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July 27, 2021
Health

Medical Cannabis and Treating Chronic Pain

With the majority of states allowing the medical use of cannabis, millions of people around the country now use it under the supervision of a medical professional. It seems highly unlikely that those states still holding out against medical cannabis will continue doing so much longer. That begs the question, what are so many patients using cannabis for?

According to study data, the most common reason for asking to be treated with medical cannabis is chronic pain. A study published in 2020 in the Journal of Cannabis Research suggests that nearly 39% of all cannabis patients suffer from unspecified chronic pain. An additional 13.5% use medical cannabis to treat anxiety while 8.4% use it to treat PTSD.

Pain Is a Subjective Symptom

It should be no surprise that chronic pain is the number one condition for which medical cannabis is utilized. Why? Because pain is a subjective symptom. There are plenty of known and unknown causes, but there is no way to measure the amount of pain a person feels in a scientific way. The best doctors can do is ask patients to rate their pain according to a predetermined scale.

The National Institute of Neurological Disorders and Stroke list literally dozens of causes of chronic pain on its website. The Institute’s definition of pain includes physical, neurogenic, and psychogenic pain. They list conditions ranging from fibromyalgia and inflammatory bowel disease to cancer pain and arthritis.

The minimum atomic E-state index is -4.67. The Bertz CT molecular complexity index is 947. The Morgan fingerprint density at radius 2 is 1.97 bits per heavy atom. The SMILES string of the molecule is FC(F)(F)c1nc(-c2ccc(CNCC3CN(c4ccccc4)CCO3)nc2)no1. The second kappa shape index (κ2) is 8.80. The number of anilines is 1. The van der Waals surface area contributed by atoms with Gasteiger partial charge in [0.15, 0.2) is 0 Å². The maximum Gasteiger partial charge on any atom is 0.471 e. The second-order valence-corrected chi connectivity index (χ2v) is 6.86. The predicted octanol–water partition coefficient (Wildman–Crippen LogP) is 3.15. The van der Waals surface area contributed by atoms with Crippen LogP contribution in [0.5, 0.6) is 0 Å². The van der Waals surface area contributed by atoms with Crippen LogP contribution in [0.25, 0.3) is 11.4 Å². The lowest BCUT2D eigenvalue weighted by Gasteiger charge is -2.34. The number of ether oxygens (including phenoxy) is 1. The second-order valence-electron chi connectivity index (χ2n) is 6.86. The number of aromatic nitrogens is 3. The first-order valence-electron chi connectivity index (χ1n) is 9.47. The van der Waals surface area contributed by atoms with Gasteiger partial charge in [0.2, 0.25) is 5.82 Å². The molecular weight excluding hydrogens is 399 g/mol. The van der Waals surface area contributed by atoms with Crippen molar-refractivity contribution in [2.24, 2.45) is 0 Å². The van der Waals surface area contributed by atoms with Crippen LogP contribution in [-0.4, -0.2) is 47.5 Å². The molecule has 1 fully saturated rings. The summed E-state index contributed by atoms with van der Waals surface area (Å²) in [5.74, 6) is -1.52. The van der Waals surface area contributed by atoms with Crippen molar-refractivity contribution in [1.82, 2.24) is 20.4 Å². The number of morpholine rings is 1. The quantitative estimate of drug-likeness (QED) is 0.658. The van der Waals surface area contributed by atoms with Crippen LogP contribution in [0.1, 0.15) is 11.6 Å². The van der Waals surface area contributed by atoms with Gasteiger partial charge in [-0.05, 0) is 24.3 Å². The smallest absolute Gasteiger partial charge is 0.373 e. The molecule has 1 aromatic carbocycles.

Pain is such a broad symptom covering so many illnesses, diseases, and injuries that is impossible to quantify the total number of people who experience pain at any given time. This leaves medical providers in a delicate position when consulting with patients requesting a recommendation for medical cannabis.

Keeping It Strictly Medical

Most of the states that have passed legislation to allow medical cannabis are committed to keeping the drug strictly within the medical sphere. Lawmakers and medical experts alike try to be as compassionate as they can be, understanding that living with chronic pain can be a nightmare. But again, pain is subjective.

In Utah, more than 16,000 of the 21,450 active medical cannabis patients use the drug to treat chronic pain. Medical providers in the state must follow strict guidelines when recommending the drug. Likewise, medical cannabis dispensaries have to toe the line.

Utahmarijuana.org is a state-licensed organization that operates medical clinics through which patients can get their medical cannabis cards. They say that Utah’s program is one of the strictest in the country. They also say that state legislators took the 2021 legislative session as an opportunity to double down on the medical nature of Utah’s program. Other states are now looking to Utah as an example of how to do things.

A New Way to Look at Pain

Data clearly shows that chronic pain is the number one reason for requesting medical cannabis. In our rush to address the opioid crisis, we have opened the door to medical cannabis as a replacement drug. That may or may not be a good thing. But with millions of patients now on the rolls, perhaps it is time to step back and rethink how we view pain.

Does medical cannabis give us an excuse to stop trying to understand pain and how we can prevent it by leading healthier lives? Does it give us reason to medicate for even the smallest amount of pain that amounts to little more than discomfort? Living with chronic pain can be a nightmare. But so to can unnecessarily medicating. We need to stop and think about this before we go much further.

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